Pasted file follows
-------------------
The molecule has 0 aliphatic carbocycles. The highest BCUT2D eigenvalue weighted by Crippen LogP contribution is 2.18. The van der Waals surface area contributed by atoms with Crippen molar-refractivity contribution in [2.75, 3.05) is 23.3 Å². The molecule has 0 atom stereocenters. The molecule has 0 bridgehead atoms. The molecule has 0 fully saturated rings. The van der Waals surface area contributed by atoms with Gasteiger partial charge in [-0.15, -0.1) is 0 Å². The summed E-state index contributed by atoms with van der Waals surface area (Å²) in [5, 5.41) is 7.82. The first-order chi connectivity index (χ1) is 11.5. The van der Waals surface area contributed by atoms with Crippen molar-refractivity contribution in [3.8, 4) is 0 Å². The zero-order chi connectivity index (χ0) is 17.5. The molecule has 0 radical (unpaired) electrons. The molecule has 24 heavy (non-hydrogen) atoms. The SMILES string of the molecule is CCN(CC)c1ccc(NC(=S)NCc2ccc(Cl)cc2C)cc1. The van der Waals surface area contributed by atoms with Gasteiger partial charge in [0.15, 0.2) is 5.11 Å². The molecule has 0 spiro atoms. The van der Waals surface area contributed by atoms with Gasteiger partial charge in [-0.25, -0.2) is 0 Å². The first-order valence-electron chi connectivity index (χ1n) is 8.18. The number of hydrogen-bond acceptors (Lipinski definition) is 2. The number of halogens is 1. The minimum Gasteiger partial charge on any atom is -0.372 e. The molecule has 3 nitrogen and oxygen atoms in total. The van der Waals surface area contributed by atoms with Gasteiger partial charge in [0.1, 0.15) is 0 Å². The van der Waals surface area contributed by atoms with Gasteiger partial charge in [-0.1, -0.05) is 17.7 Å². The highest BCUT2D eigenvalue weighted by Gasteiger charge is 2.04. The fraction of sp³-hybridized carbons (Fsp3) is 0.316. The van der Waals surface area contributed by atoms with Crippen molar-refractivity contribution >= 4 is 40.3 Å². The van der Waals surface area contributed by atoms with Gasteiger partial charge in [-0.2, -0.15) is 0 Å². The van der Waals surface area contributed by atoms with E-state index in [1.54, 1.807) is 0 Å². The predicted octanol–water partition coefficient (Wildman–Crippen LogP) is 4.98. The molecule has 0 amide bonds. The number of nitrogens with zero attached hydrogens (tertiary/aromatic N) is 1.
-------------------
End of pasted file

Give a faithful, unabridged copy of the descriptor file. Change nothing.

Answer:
The molecule has 0 aliphatic carbocycles. The highest BCUT2D eigenvalue weighted by Crippen LogP contribution is 2.18. The van der Waals surface area contributed by atoms with Crippen molar-refractivity contribution in [2.75, 3.05) is 23.3 Å². The molecule has 0 atom stereocenters. The molecule has 0 bridgehead atoms. The molecule has 0 fully saturated rings. The van der Waals surface area contributed by atoms with Gasteiger partial charge in [-0.15, -0.1) is 0 Å². The summed E-state index contributed by atoms with van der Waals surface area (Å²) in [5, 5.41) is 7.82. The first-order chi connectivity index (χ1) is 11.5. The van der Waals surface area contributed by atoms with Crippen molar-refractivity contribution in [3.8, 4) is 0 Å². The zero-order chi connectivity index (χ0) is 17.5. The molecule has 0 radical (unpaired) electrons. The molecule has 24 heavy (non-hydrogen) atoms. The SMILES string of the molecule is CCN(CC)c1ccc(NC(=S)NCc2ccc(Cl)cc2C)cc1. The van der Waals surface area contributed by atoms with Gasteiger partial charge in [0.15, 0.2) is 5.11 Å². The molecule has 0 spiro atoms. The van der Waals surface area contributed by atoms with Gasteiger partial charge in [-0.25, -0.2) is 0 Å². The first-order valence-electron chi connectivity index (χ1n) is 8.18. The number of hydrogen-bond acceptors (Lipinski definition) is 2. The number of halogens is 1. The minimum Gasteiger partial charge on any atom is -0.372 e. The molecule has 3 nitrogen and oxygen atoms in total. The van der Waals surface area contributed by atoms with Gasteiger partial charge in [0.1, 0.15) is 0 Å². The van der Waals surface area contributed by atoms with Gasteiger partial charge in [-0.1, -0.05) is 17.7 Å². The highest BCUT2D eigenvalue weighted by Gasteiger charge is 2.04. The fraction of sp³-hybridized carbons (Fsp3) is 0.316. The van der Waals surface area contributed by atoms with Crippen molar-refractivity contribution >= 4 is 40.3 Å². The van der Waals surface area contributed by atoms with Gasteiger partial charge in [-0.2, -0.15) is 0 Å². The van der Waals surface area contributed by atoms with E-state index in [1.54, 1.807) is 0 Å². The predicted octanol–water partition coefficient (Wildman–Crippen LogP) is 4.98. The molecule has 0 amide bonds. The number of nitrogens with zero attached hydrogens (tertiary/aromatic N) is 1.